At the Kauffman Foundation econ bloggers’ conference, Tyler Cowen repeated his novel argument about CPI bias.  As he puts it in The Great Stagnation:

In fact, income measures are most likely to understate growth during
times when a lot of new goods are introduced into the marketplace or
made more widely available, such as during 1870-1973.  Thinking
carefully about measurement biases probably means that earlier decades
had even stronger growth, relative to what the diagram shows, compared
to the post-1973 period.  It means that our recent relative performance
is in reality even worse.

He did not, however, answer my critique of his novel argument: When products are first introduced, they have little economic benefit; it’s the subsequent enhancement that really counts:

Merely bringing new inventions into
existence typically has little economic benefit; the subsequent enhancement is where most of the value lies.  This is obviously true for the computer; I had a VIC20 in the early eighties that wasn’t even a workable word processor.  But the same holds for older inventions.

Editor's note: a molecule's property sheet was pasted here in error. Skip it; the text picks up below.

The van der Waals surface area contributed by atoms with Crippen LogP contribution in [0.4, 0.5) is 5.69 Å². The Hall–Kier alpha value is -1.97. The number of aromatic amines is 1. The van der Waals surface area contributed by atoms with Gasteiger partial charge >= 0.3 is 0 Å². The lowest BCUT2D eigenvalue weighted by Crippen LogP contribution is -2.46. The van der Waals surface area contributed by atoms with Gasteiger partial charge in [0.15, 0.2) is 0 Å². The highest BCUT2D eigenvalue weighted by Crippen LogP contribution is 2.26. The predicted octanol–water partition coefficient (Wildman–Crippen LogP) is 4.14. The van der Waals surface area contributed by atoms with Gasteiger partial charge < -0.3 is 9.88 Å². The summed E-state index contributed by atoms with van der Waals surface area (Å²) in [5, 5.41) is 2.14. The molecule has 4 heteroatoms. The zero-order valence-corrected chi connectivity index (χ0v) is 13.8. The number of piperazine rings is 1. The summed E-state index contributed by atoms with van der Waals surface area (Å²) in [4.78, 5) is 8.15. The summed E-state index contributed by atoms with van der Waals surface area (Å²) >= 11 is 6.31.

Take the car.  The earliest internal combustion cars,
introduced in the late 19th century, were just toys for millionaires. 
It took decades of gradual improvements to make them a viable form of
transportation, and decades more to make them reasonably reliable and
safe.  The same goes for airplanes.  Thirty years after the Wright
brothers, trains and ships dominated long-distance travel.  Planes were
still too bumpy and dangerous for the general public to stomach.

But why on earth would people switch to new technologies while they remain inferior to old technologies?  Part of the answer is selection: If a new technology beats old technologies for any purpose, a few people will switch.  But the main reason is probably just early adopter syndrome – the desire to start using the technology of the future long before it’s ready.  We’ve all seen it.

My rule that product enhancement dominates mere product existence works well for a long list of standard inventions: cars, airplanes, phones, movies, television, and computers for starters.  So now I’m looking for counter-examples.  Name inventions that were “great out the gate” – that were immediately clear improvements over preceding technologies. 

P.S. The original iPhone and iPad seem like plausible counter-examples.  But I’m too old to judge.  Do they qualify?